or TShark.

	   token[0:5] ne 0.0.0.1.1
	   llc[0] eq aa
	   frame[100-199] contains "wireshark"

       The following syntax governs slices:

	   [i:j]    i =	start_offset, j	= length
	   [i-j]    i =	start_offset, j	= end_offset, inclusive.
	   [i]	    i =	start_offset, length = 1
	   [:j]	    start_offset = 0, length = j
	   [i:]	    start_offset = i, end_offset = end_of_field

       Offsets can be negative,	in which case they indicate the	offset from
       the end of the field.  The last byte of the field is at offset -1, the
       last but	one byte is at offset -2, and so on.  Here's how to check the
       last four bytes of a frame:

	   frame[-4:4] == 0.1.2.3

       or

	   frame[-4:] == 0.1.2.3

       A slice is always compared against either a string or a byte sequence.
       As a special case, when the slice is only 1 byte	wide, you can compare
       it against a hex	integer	that 0xff or less (which means it fits inside
       one byte). This is not allowed for byte sequences greater than one
       byte, because then one would need to specify the	endianness of the
       multi-byte integer. Also, this is not allowed for decimal numbers,
       since they would	be confused with hex numbers that are already allowed
       as byte strings.	Nevertheless, single-byte hex integers can be
       convenient:

	   frame[4] == 0xff

       Slices can be combined. You can concatenate them	using the comma
       operator:

	   ftp[1,3-5,9:] == 01:03:04:05:09:0a:0b

       This concatenates offset	1, offsets 3-5,	and offset 9 to	the end	of the
       ftp data.

   The membership operator
       A field may be checked for matches against a set	of values simply with
       the membership operator.	For instance, you may find traffic on common
       HTTP/HTTPS ports	with the following filter:

	   tcp.port in {80 443 8080}

       as opposed to the more verbose:

	   tcp.port == 80 or tcp.port == 443 or	tcp.port == 8080

       To find HTTP requests using the HEAD or GET methods:

	   http.request.method in {"HEAD" "GET"}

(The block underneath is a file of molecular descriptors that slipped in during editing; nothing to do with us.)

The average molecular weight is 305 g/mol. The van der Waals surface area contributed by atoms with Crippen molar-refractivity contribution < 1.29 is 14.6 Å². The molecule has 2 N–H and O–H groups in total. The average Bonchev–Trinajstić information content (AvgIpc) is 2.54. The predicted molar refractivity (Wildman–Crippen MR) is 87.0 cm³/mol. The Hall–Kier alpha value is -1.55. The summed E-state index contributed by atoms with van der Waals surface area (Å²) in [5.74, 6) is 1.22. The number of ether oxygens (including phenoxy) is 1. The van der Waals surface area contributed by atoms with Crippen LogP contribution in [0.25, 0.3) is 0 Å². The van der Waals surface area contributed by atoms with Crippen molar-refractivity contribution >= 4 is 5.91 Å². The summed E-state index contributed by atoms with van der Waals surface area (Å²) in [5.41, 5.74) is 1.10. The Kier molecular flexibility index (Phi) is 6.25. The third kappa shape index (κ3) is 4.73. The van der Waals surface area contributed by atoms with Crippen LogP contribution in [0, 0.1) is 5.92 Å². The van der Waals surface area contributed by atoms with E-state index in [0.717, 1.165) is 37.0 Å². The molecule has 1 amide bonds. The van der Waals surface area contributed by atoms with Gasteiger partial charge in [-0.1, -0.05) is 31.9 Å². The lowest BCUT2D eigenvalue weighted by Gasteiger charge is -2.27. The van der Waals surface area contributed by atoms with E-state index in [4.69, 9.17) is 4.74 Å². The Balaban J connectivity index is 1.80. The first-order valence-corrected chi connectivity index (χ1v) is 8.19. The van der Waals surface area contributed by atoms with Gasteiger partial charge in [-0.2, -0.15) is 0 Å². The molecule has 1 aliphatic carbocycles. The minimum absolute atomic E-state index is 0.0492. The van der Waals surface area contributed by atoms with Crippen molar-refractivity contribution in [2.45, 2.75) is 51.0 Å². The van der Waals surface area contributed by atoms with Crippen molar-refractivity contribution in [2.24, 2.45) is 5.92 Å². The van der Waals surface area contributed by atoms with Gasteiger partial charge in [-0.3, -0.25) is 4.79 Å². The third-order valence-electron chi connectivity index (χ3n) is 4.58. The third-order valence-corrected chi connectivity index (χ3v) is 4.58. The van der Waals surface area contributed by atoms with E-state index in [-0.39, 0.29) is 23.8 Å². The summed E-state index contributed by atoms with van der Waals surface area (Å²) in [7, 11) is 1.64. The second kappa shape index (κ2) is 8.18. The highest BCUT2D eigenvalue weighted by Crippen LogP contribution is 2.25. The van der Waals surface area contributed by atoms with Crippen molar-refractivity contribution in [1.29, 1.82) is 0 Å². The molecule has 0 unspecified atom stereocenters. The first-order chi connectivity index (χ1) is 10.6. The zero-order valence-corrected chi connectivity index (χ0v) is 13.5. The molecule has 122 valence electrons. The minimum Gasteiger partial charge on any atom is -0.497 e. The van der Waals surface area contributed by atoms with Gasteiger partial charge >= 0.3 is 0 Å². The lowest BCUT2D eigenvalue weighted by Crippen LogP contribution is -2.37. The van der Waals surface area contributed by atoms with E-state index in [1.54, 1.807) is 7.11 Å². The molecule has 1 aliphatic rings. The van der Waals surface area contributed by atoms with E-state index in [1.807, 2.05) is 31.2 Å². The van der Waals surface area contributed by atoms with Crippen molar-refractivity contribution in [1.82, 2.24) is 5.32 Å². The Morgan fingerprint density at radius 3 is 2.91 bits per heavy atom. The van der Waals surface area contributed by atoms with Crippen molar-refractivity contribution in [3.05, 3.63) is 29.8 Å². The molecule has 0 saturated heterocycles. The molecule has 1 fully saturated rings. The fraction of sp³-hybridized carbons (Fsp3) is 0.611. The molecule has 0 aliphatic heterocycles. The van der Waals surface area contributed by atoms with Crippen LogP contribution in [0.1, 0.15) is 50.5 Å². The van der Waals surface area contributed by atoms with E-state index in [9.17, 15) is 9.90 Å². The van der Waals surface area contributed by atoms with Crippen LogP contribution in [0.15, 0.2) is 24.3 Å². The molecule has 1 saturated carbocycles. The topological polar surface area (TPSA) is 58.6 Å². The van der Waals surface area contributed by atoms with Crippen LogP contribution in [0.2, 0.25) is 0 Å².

The set of values can also contain ranges:

	   tcp.port in {443 4430..4434}
	   ip.addr in {10.0.0.5	.. 10.0.0.9 192.168.1.1..192.168.1.9}
	   frame.time_delta in {10 .. 10.5}

   Type	conversions
       If a field is a text string or a	byte array, it can be expressed	in
       whichever way is	most convenient.

       So, for instance, the following filters are equivalent:

	   http.request.method == "GET"
	   http.request.method == 47.45.54

       A range can also	be expressed in	either way:

	   frame[60:2] gt 50.51
	   frame[60:2] gt "PQ"

   Bit field operations
       It is also possible to define tests with	bit field operations.
       Currently the following bit field operation is supported:

	   bitwise_and,	&      Bitwise AND

       The bitwise AND operation allows	testing	to see if one or more bits are
       set.  Bitwise AND operates on integer protocol fields and slices.

       When testing for	TCP SYN	packets, you can write:

	   tcp.flags & 0x02

       That expression will match all packets that contain a "tcp.flags" field
       with the	0x02 bit, i.e. the SYN bit, set.

       Similarly, filtering for	all WSP	GET and	extended GET methods is
       achieved	with:

	   wsp.pdu_type	& 0x40

       When using slices, the bit mask must be specified as a byte string, and
       it must have the	same number of bytes as	the slice itself, as in:

	   ip[42:2] & 40:ff

   Logical expressions
       Tests can be combined using logical expressions.	 These too are
       expressible in C-like syntax or with English-like abbreviations:

	   and,	&&   Logical AND
	   or,	||   Logical OR
	   not,	!    Logical NOT

       Expressions can be grouped by parentheses as well.  The following are
       all valid display filter	expressions:

	   tcp.port == 80 and ip.src ==	192.168.2.1
	   not llc
	   http	and frame[100-199] contains "wireshark"
	   (ipx.src.net	== 0xbad && ipx.src.node == 0.0.0.0.0.1) || ip

       Remember	that whenever a	protocol or field name occurs in an
       expression, the "exists"	operator is implicitly called. The "exists"
       operator	has the	highest	priority. This means that the first filter
       expression must be read as "show	me the packets for which tcp.port
       exists and equals 80, and ip.src	exists and equals 192.168.2.1".	The
       second filter expression	means "show me the packets where not (llc